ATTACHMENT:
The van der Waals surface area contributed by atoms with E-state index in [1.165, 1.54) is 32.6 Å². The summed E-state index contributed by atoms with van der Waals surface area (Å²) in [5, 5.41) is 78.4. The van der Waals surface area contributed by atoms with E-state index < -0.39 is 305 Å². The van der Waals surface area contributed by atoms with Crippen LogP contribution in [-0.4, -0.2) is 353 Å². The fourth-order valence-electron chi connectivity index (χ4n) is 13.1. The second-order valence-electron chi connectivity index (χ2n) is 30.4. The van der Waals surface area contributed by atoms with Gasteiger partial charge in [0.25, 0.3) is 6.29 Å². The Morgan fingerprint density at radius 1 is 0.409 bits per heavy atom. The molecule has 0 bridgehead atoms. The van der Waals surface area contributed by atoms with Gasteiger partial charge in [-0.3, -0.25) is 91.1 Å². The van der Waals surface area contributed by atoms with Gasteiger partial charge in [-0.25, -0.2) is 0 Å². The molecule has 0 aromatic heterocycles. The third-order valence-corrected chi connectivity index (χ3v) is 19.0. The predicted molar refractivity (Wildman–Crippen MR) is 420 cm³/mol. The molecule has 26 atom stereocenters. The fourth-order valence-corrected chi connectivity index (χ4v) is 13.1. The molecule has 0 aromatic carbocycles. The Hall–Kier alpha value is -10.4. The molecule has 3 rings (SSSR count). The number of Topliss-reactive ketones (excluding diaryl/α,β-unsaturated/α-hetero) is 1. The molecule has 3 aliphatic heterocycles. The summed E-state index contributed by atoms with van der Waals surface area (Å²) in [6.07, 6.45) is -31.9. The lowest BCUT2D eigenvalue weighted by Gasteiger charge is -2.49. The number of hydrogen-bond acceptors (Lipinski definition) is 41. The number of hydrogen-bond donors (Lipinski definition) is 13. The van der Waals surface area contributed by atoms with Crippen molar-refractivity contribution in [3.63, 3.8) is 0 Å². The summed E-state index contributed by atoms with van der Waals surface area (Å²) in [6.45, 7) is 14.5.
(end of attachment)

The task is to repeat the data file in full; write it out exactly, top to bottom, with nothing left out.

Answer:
The van der Waals surface area contributed by atoms with E-state index in [1.165, 1.54) is 32.6 Å². The summed E-state index contributed by atoms with van der Waals surface area (Å²) in [5, 5.41) is 78.4. The van der Waals surface area contributed by atoms with E-state index < -0.39 is 305 Å². The van der Waals surface area contributed by atoms with Crippen LogP contribution in [-0.4, -0.2) is 353 Å². The fourth-order valence-electron chi connectivity index (χ4n) is 13.1. The second-order valence-electron chi connectivity index (χ2n) is 30.4. The van der Waals surface area contributed by atoms with Gasteiger partial charge in [0.25, 0.3) is 6.29 Å². The Morgan fingerprint density at radius 1 is 0.409 bits per heavy atom. The molecule has 0 bridgehead atoms. The van der Waals surface area contributed by atoms with Gasteiger partial charge in [-0.3, -0.25) is 91.1 Å². The van der Waals surface area contributed by atoms with Gasteiger partial charge in [-0.25, -0.2) is 0 Å². The molecule has 0 aromatic heterocycles. The third-order valence-corrected chi connectivity index (χ3v) is 19.0. The predicted molar refractivity (Wildman–Crippen MR) is 420 cm³/mol. The molecule has 26 atom stereocenters. The fourth-order valence-corrected chi connectivity index (χ4v) is 13.1. The molecule has 0 aromatic carbocycles. The Hall–Kier alpha value is -10.4. The molecule has 3 rings (SSSR count). The number of Topliss-reactive ketones (excluding diaryl/α,β-unsaturated/α-hetero) is 1. The molecule has 3 aliphatic heterocycles. The summed E-state index contributed by atoms with van der Waals surface area (Å²) in [6.07, 6.45) is -31.9. The lowest BCUT2D eigenvalue weighted by Gasteiger charge is -2.49. The number of hydrogen-bond acceptors (Lipinski definition) is 41. The number of hydrogen-bond donors (Lipinski definition) is 13. The van der Waals surface area contributed by atoms with Crippen molar-refractivity contribution in [3.63, 3.8) is 0 Å². The summed E-state index contributed by atoms with van der Waals surface area (Å²) in [6.45, 7) is 14.5.